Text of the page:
Seoul singer G-Dragon could lead the invasion as South Korea has its sights set on Western markets
music
Arts and Entertainment
tv
Independent
Travel Shop
the manor
Up to 70% off luxury travel
on city breaks Find out more
santorini
Up to 70% off luxury travel
on chic beach resorts Find out more
sardina foodie
Up to 70% off luxury travel
on country retreats Find out more
Have you tried new the Independent Digital Edition apps?

ES Rentals

    Independent Dating
    and  

    By clicking 'Search' you
    are agreeing to our
    Terms of Use.

    Air strikes? Talk of God? Obama is following the jihadists’ script

    Air strikes? Talk of God? Obama is following the jihadists’ script

    The President came the nearest he has come yet to rivalling George W Bush’s gormless reaction to 9/11 , says Robert Fisk
    Ebola outbreak: Billy Graham’s son declares righteous war on the virus

    Billy Graham’s son declares righteous war on Ebola

    A Christian charity’s efforts to save missionaries trapped in Africa by the crisis have been justifiably praised. But doubts remain about its evangelical motives
    Jeremy Clarkson 'does not see a problem' with his racist language on Top Gear, says BBC

    Not even Jeremy Clarkson is bigger than the BBC, says TV boss

    Corporation’s head of television confirms ‘Top Gear’ host was warned about racist language
    Nick Clegg the movie: Channel 4 to air Coalition drama showing Lib Dem leader's rise

    Nick Clegg the movie

    Channel 4 to air Coalition drama showing Lib Dem leader's rise
    Philip Larkin: Misogynist, racist, miserable? Or caring, playful man who lived for others?

    Philip Larkin: What will survive of him?

    Larkin's reputation has taken a knocking. But a new book by James Booth argues that the poet was affectionate, witty, entertaining and kind, as hitherto unseen letters, sketches and 'selfies' reveal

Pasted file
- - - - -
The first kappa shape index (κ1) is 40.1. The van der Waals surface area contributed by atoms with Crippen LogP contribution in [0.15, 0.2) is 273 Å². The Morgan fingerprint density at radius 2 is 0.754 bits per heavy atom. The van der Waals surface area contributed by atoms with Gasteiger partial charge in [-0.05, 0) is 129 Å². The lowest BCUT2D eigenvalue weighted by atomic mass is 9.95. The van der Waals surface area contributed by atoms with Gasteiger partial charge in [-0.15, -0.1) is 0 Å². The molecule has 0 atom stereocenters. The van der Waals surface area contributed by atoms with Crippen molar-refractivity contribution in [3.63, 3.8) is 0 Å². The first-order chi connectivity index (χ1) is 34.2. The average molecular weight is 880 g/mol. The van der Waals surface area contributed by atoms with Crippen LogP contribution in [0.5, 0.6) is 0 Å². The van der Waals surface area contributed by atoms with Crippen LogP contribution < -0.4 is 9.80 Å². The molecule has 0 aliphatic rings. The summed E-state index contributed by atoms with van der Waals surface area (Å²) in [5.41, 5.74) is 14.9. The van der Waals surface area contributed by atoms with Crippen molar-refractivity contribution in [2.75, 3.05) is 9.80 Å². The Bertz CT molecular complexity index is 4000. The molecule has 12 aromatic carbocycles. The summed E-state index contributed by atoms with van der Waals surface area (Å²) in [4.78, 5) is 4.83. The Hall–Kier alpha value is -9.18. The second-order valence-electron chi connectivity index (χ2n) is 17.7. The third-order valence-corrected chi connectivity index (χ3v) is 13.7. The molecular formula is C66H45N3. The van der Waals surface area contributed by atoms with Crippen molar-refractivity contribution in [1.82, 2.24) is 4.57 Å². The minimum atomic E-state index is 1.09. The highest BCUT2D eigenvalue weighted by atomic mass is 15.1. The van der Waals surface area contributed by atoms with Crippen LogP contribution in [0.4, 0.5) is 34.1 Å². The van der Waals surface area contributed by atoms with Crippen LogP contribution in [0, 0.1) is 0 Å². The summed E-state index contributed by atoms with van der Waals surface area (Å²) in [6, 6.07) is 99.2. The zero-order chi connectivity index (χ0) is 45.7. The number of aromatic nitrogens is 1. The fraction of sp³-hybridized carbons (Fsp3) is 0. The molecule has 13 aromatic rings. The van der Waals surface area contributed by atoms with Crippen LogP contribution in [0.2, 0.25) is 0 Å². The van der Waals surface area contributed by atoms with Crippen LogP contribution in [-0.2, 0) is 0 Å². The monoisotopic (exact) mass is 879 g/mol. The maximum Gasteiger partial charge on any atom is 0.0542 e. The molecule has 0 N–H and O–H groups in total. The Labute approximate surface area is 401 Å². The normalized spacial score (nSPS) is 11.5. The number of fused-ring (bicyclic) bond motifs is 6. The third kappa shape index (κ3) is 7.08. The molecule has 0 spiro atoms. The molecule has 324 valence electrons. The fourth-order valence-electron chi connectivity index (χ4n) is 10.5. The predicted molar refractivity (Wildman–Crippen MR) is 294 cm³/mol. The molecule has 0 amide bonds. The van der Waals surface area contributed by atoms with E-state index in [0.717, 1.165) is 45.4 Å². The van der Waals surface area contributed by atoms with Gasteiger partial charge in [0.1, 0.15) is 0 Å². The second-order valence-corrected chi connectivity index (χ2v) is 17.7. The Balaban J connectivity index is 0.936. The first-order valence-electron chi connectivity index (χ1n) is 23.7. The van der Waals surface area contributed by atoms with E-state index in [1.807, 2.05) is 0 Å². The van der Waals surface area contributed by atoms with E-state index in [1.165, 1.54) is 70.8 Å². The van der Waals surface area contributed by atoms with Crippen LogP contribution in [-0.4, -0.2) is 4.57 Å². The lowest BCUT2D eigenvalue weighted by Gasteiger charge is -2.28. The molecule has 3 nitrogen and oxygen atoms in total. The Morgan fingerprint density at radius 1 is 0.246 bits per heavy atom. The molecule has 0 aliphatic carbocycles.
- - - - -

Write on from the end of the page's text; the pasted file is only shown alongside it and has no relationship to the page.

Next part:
Madame Tussauds has shown off its Beyoncé waxwork in Regent's Park - but why is the tourist attraction still pulling in the crowds?

    Waxing lyrical

    Madame Tussauds has shown off its Beyoncé waxwork in Regent's Park - but why is the tourist attraction still pulling in the crowds?
    Texas forensic astronomer finally pinpoints the exact birth of impressionism

    Revealed (to the minute)

    The precise time when impressionism was born
    From slow-roasted to sugar-cured: how to make the most of the British tomato season

    Make the most of British tomatoes

    The British crop is at its tastiest and most abundant. Sudi Pigott shares her favourite recipes
    10 best men's skincare products

    Face it: 10 best men's skincare products

    Oscar Quine cleanses, tones and moisturises to find skin-savers blokes will be proud to display on the bathroom shelf
    Malky Mackay allegations: Malky Mackay, Iain Moody and another grim day for English football

    Mackay, Moody and another grim day for English football

    The latest shocking claims do nothing to dispel the image that some in the game on these shores exist in a time warp, laments Sam Wallace
    La Liga analysis: Will Barcelona's hopes go out of the window?

    Will Barcelona's hopes go out of the window?

    Pete Jenson starts his preview of the Spanish season, which begins on Saturday, by explaining how Fifa’s transfer ban will affect the Catalans
    Middle East crisis: We know all too much about the cruelty of Isis – but all too little about who they are

    We know all too much about the cruelty of Isis – but all too little about who they are

    Now Obama has seen the next US reporter to be threatened with beheading, will he blink, asks Robert Fisk
    Neanderthals lived alongside humans for centuries, latest study shows

    Final resting place of our Neanderthal neighbours revealed

    Bones dated to 40,000 years ago show species may have died out in Belgium species co-existed
    Scottish independence: The new Scots who hold fate of the UK in their hands

    The new Scots who hold fate of the UK in their hands

    Scotland’s immigrants are as passionate about the future of their adopted nation as anyone else
    Britain's ugliest buildings: Which monstrosities should be nominated for the Dead Prize?

    Blight club: Britain's ugliest buildings

    Following the architect Cameron Sinclair's introduction of the Dead Prize, an award for ugly buildings, John Rentoul reflects on some of the biggest blots on the UK landscape